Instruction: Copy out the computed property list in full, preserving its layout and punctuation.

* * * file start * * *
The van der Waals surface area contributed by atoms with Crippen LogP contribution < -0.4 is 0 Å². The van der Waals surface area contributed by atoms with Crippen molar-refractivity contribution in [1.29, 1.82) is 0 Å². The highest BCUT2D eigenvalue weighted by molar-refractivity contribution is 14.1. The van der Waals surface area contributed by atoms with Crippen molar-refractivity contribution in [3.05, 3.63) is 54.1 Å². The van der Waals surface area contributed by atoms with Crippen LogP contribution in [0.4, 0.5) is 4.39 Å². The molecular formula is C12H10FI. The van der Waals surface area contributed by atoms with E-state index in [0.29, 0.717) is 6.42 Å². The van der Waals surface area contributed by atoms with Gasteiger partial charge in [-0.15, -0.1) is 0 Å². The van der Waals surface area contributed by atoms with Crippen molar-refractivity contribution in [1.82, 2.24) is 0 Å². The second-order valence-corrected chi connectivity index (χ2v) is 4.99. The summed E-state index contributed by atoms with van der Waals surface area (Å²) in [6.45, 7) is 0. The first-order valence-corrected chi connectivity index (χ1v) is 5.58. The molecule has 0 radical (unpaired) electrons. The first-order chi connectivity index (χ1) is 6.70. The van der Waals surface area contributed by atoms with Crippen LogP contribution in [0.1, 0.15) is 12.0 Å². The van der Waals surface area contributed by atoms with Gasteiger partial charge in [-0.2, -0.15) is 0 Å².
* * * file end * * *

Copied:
The van der Waals surface area contributed by atoms with Crippen LogP contribution < -0.4 is 0 Å². The van der Waals surface area contributed by atoms with Crippen molar-refractivity contribution in [1.29, 1.82) is 0 Å². The highest BCUT2D eigenvalue weighted by molar-refractivity contribution is 14.1. The van der Waals surface area contributed by atoms with Crippen molar-refractivity contribution in [3.05, 3.63) is 54.1 Å². The van der Waals surface area contributed by atoms with Crippen LogP contribution in [0.4, 0.5) is 4.39 Å². The molecular formula is C12H10FI. The van der Waals surface area contributed by atoms with E-state index in [0.29, 0.717) is 6.42 Å². The van der Waals surface area contributed by atoms with Gasteiger partial charge in [-0.15, -0.1) is 0 Å². The van der Waals surface area contributed by atoms with Crippen molar-refractivity contribution in [1.82, 2.24) is 0 Å². The second-order valence-corrected chi connectivity index (χ2v) is 4.99. The summed E-state index contributed by atoms with van der Waals surface area (Å²) in [6.45, 7) is 0. The first-order valence-corrected chi connectivity index (χ1v) is 5.58. The molecule has 0 radical (unpaired) electrons. The first-order chi connectivity index (χ1) is 6.70. The van der Waals surface area contributed by atoms with Crippen LogP contribution in [0.1, 0.15) is 12.0 Å². The van der Waals surface area contributed by atoms with Gasteiger partial charge in [-0.2, -0.15) is 0 Å².